I’m picking on the super hero genre, but the unnecessary secret is a huge trope all over the place. Vampires are forbidden from breaking the masquerade, and wizards can’t expose magic to muggles. There’s inevitably a long, drawn out sequence where the mundane person is suddenly exposed to this secret world that they never knew existed, and is forced to re-evaluate their relationship with the ones they love.

But… why?

It wouldn’t bother me nearly so much if there was an actual solid reason for something to be kept secret, but that’s rarely the case. Often, it feels like a plot device to either create artificial drama, or as a plot coupon to explain why a hero/villain can go around killing masses of people without consequences, or to explain why only the designated hero could possibly stop the designated villain rather than the police or the army. (It has often been pointed out how quickly a gun could have taken out Voldemort, even if not all his horcruxes.)

The MCU has actually been pretty good about this for the most part, and it shows in the kind of plots that the characters are suddenly intertwined with. Being unmasked means that heroes suddenly have to face the consequences of their actions. Iron Man and Captain America have both been harangued by the US government about who owns their superpowered identities. Jessica Jones and Frank Castle have both been taken to court for, you know, killing people. These are new and interesting plots that you don’t see very often in the super hero movie/show genre (I won’t get into the comics, since there is literally a comic about the people who clean up after superheroes. Just because a thing isn’t mainstream doesn’t mean it doesn’t exist).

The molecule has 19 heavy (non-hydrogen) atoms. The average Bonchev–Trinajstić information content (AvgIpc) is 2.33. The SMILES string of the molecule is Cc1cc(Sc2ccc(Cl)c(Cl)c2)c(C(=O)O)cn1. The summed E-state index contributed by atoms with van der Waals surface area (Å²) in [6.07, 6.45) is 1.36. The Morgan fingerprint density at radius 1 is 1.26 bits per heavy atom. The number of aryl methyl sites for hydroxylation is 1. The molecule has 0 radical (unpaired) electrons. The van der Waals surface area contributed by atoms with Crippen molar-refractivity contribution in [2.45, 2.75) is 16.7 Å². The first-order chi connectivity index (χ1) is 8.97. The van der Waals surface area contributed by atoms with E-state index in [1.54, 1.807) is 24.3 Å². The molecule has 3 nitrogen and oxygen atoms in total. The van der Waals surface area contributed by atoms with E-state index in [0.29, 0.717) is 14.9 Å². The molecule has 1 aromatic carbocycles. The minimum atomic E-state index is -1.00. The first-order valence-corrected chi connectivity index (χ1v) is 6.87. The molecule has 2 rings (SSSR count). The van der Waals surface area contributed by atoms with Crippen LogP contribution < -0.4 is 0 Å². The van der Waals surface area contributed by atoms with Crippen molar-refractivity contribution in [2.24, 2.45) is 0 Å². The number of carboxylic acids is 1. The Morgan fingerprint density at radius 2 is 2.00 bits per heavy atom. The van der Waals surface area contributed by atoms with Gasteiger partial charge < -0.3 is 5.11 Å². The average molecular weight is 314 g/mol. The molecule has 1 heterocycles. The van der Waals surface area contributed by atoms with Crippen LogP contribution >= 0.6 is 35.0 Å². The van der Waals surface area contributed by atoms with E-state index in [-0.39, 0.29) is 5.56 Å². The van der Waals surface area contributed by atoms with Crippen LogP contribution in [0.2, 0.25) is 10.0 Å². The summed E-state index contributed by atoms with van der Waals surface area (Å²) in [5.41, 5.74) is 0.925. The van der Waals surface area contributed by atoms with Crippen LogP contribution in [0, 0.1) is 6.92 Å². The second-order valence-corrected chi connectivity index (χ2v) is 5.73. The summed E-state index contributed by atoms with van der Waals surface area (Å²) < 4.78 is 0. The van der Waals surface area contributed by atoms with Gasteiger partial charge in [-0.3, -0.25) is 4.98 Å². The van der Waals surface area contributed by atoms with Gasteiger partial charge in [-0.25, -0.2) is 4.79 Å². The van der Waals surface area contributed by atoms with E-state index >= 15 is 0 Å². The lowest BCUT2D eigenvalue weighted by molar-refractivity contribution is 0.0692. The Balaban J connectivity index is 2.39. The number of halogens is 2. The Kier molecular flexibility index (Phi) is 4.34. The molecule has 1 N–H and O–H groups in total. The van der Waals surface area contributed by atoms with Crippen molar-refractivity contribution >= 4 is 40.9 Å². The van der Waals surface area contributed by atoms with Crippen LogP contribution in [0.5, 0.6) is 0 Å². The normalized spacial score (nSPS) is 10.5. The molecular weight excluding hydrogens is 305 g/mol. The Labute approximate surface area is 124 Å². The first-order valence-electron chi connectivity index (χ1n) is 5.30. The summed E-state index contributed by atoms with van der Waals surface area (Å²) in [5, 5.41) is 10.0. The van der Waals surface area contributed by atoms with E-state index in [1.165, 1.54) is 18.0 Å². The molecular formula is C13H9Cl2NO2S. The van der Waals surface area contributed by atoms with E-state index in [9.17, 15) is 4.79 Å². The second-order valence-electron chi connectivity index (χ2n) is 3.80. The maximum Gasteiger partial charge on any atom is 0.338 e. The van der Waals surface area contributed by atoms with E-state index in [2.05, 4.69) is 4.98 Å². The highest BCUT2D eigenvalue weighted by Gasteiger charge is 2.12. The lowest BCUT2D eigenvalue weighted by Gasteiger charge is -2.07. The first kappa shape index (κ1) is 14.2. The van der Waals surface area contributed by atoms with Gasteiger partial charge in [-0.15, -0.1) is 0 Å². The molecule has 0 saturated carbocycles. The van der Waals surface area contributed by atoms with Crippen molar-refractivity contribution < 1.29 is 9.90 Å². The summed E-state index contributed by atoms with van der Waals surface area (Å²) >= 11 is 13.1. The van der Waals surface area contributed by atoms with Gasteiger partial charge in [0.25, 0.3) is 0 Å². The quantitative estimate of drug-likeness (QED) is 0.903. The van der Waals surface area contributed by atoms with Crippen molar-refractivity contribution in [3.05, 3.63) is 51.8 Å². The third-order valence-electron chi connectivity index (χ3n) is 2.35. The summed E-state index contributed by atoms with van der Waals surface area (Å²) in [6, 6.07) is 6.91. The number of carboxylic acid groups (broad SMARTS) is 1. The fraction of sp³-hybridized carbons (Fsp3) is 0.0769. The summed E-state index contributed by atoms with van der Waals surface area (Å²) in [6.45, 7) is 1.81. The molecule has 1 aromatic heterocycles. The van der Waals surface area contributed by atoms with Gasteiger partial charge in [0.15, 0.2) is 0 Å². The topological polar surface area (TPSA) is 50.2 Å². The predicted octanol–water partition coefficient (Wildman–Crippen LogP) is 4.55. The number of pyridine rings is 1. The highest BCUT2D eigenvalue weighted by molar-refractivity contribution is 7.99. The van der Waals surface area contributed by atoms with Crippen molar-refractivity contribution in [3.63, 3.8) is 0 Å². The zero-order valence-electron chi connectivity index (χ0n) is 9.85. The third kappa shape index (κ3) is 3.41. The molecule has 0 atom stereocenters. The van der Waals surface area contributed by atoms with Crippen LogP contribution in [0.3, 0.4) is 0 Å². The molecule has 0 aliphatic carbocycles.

So this isn’t me calling out all secret worlds ever. Just the ones that don’t make sense. Particularly when they intersect with relationships.

Love in a time of secrets

You already know the old song and dance. “I can’t tell Aunt May that I’m Spiderman! Her heart can’t take it, and she will surely die!” “I can’t tell Lowis Lane that I’m Superman, because then she’ll be targeted by my enemies!”

Cue lots of lying and cover-ups, awkward misunderstandings and hurt feelings. Cue the loved ones of the super hero inevitably being kidnapped by all manner of villains anyway, and generally being put into more danger by their ignorance, often while trying to find out more about the hero or the secret identity. Cue them feeling lost and useless while the hero misses out on much-needed help that this person easily could have provided.

Perhaps most irritating to me, it almost always feels like rampant misogyny. Because even though platonic best friends sometimes get caught with the short side of the secret identity stick, that role usually falls on their wife or girlfriend (or in Peter Parker’s case, his aunt). Even if another man is kept out of the loop, they’re often clued in earlier and with a whole lot less drama than their female counterparts. (Because of this, I’ll be using ‘he’ for the hero and ‘she’ for the loved one from this point forward, even though either person can be any gender).

Hero knows best